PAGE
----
A flagship government campaign designed to stop people being the victim of online crime has cost more than £12 million despite its website being visited by as few as 5,000 visitors in some months.
Cyber Aware, which is designed to inform British businesses and members of the public about the risks of getting hacked, has cost an average £6.37 for every person who clicked on the website since January 2014, according to figures obtained by BuzzFeed News.
The site was originally called Cyber Streetwise and was launched with a media blitz in January 2014, with government minister James Brokenshire insisting "we are taking the fight to cyber criminals wherever they are in the world".
Unfortunately the world seems to have shown limited interest, with substantial funding for the site – which gives advice such as choosing a strong password and updating your software – not resulting in substantial web traffic.
Government ministers repeatedly told parliament that since the campaign was launched, "approximately 2 million adults have adopted safer online behaviours". However, the government later admitted the figure showing 2 million Britons had changed their habits because of Cyber Streetwise was based on extrapolating from the findings of a non-random panel survey.
Website traffic statistics obtained following a freedom of information request show that only 1.9 million people visited Cyber Aware between January 2014 and October 2016, with no information on where in the world they lived, how long they spent on the site, and whether they followed any of its advice.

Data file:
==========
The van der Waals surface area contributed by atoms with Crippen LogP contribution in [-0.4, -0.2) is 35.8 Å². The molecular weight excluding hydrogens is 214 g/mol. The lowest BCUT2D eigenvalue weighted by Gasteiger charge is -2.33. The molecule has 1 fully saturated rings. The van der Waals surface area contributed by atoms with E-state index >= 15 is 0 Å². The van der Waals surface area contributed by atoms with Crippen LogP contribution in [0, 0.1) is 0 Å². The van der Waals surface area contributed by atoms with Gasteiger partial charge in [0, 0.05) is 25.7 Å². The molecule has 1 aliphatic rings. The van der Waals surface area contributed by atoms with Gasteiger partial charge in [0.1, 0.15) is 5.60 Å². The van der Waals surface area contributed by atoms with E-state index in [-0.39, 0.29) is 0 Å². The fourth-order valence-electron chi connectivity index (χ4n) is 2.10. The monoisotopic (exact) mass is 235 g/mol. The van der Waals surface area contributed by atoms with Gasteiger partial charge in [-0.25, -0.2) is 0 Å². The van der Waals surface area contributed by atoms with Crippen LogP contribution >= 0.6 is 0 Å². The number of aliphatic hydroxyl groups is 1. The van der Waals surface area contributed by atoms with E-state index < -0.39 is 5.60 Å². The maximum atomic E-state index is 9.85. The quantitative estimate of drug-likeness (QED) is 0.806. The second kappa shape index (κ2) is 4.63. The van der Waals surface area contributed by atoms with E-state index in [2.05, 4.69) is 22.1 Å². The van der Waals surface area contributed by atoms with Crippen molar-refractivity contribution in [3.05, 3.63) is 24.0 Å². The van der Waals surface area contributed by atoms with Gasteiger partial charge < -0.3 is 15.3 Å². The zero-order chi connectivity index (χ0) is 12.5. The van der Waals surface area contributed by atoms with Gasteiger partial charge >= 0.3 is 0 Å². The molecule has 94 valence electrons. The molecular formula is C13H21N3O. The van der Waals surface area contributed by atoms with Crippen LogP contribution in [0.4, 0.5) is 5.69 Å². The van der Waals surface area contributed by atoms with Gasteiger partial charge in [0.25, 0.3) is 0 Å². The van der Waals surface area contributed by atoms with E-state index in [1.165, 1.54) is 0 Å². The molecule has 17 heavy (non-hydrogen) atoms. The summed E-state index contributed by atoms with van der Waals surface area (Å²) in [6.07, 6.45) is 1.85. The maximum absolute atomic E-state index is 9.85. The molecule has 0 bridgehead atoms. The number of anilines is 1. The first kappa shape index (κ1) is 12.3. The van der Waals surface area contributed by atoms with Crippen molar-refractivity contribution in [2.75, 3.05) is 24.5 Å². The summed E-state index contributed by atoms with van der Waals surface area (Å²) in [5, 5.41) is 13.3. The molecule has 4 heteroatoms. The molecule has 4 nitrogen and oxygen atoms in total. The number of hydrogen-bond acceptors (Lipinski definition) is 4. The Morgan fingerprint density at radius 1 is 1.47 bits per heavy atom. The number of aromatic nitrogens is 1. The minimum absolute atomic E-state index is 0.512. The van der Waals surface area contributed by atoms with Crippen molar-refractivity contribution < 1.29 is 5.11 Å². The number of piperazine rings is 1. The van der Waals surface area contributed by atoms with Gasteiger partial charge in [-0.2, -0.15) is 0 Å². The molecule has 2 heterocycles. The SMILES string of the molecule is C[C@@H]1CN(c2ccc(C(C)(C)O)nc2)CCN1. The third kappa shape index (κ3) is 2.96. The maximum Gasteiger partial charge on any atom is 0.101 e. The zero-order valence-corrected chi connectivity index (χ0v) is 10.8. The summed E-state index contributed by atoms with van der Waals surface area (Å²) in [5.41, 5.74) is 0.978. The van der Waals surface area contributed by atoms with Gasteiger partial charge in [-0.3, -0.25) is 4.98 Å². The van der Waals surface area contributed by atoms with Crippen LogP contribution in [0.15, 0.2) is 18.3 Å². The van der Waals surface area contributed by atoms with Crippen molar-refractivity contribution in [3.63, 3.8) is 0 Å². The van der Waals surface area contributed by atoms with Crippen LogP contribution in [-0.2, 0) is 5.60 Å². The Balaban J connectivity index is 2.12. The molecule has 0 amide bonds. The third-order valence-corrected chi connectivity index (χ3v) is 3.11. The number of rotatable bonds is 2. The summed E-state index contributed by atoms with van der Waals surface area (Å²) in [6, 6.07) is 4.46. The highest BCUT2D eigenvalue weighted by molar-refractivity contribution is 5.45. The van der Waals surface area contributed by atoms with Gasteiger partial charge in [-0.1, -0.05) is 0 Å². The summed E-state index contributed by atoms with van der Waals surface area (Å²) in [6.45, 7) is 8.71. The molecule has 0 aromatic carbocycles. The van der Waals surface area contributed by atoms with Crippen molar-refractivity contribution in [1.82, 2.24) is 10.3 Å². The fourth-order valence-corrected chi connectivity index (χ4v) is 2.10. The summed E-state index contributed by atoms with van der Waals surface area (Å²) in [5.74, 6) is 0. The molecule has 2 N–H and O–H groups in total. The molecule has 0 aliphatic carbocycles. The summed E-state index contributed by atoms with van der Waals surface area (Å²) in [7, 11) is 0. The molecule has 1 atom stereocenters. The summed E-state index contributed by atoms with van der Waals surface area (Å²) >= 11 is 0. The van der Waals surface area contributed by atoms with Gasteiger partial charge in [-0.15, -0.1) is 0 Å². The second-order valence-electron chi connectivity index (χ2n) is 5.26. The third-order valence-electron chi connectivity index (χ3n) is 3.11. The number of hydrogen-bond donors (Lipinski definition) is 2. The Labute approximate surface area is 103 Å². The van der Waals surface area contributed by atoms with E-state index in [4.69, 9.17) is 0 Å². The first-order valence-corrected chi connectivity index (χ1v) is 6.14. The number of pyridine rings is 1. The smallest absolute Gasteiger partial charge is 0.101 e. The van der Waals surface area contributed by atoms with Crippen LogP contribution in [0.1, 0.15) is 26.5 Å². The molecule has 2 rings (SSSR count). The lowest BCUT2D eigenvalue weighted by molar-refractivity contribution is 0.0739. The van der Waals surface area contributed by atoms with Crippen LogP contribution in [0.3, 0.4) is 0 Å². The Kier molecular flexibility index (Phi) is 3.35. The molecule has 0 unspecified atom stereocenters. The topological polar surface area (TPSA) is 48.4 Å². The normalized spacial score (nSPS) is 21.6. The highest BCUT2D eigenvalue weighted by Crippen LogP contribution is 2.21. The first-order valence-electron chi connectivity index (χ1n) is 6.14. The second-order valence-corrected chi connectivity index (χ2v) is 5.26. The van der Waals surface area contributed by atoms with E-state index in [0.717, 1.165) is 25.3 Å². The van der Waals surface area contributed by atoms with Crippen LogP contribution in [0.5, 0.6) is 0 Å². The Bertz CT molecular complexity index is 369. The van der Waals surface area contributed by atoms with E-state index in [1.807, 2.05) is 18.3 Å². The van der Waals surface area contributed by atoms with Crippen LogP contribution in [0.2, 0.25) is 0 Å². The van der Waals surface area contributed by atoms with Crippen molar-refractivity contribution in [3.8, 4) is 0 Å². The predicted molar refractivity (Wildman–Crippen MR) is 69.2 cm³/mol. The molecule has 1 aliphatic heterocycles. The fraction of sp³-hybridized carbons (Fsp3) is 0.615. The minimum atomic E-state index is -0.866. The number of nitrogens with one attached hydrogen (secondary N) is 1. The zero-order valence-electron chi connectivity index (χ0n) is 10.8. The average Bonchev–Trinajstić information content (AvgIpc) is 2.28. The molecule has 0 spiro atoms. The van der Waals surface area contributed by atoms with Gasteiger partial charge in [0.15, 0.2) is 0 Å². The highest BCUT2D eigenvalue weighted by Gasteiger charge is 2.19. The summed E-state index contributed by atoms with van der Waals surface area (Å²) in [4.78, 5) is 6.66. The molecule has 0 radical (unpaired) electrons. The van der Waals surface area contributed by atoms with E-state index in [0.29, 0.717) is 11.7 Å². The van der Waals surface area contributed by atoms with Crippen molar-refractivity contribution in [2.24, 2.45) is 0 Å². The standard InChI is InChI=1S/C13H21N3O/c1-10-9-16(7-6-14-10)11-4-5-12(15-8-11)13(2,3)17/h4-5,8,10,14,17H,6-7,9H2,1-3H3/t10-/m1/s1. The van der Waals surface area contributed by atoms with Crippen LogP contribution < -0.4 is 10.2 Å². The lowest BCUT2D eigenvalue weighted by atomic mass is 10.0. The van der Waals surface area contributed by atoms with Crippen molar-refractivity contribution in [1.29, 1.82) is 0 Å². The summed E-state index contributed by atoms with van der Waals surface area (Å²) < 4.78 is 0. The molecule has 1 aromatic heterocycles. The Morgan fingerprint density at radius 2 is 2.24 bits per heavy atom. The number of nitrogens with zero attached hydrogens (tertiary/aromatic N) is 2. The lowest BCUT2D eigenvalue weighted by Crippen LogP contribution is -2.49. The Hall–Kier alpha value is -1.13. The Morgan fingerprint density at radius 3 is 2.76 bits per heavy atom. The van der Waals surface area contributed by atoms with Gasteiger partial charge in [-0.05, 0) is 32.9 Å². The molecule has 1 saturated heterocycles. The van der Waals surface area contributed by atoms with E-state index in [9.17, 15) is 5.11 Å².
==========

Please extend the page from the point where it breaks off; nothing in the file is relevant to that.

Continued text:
Traffic to the site was particularly high in only a handful of months, meaning Cyber Aware was often visited by just a few hundred people a day in 2016, despite the scale of the challenge and the £7.3 million spend on advertising and marketing.
The Home Office also said it has no idea how many visitors have used the site's online toolkit, which gives tips on how to raise cybersecurity awareness, as it "presently do[es] not track uptake".
Cyber Streetwise was quietly downgraded and renamed Cyber Aware in October 2016 at a cost of £20,000.
A government spokesperson stood by the programme and claimed a sixth of the UK population had been reached by it: "The Cyber Aware campaign is working. Last year alone, an estimated 10 million adults and 1 million small businesses said they were more likely to maintain or take up key cybersecurity behaviours because of it."
They also said the website was just one of the many channels used by the campaign and "the number of online visitors should not be used as the sole indicator of Cyber Aware's success". It insists it also works with organisations from "law enforcement to major retailers, household brand names to charities" to spread the messages.
However, the expensive programme's Twitter account has just 7,000 followers and it has just 21,000 fans on Facebook. Its social media accounts do, however, occasionally post a series of unusual and faintly enjoyable GIFs urging people to "think random" when choosing a password.
Labour MP Rupa Huq, shadow minister for crime prevention, said the statistics showed the programme is failing: "It is clear that even the Home Office recognises this campaign has been an expensive flop. Cybercrime is a growing problem for businesses and consumers across the country, but the Tories aren’t giving people the help they need to protect themselves online.
"It shouldn’t be beyond the wit of ministers to provide clear, simple, and cost-effective advice to the public."
Jim Waterson is a politics editor for BuzzFeed News and is based in London.
Contact Jim Waterson at firstname.lastname@example.org.
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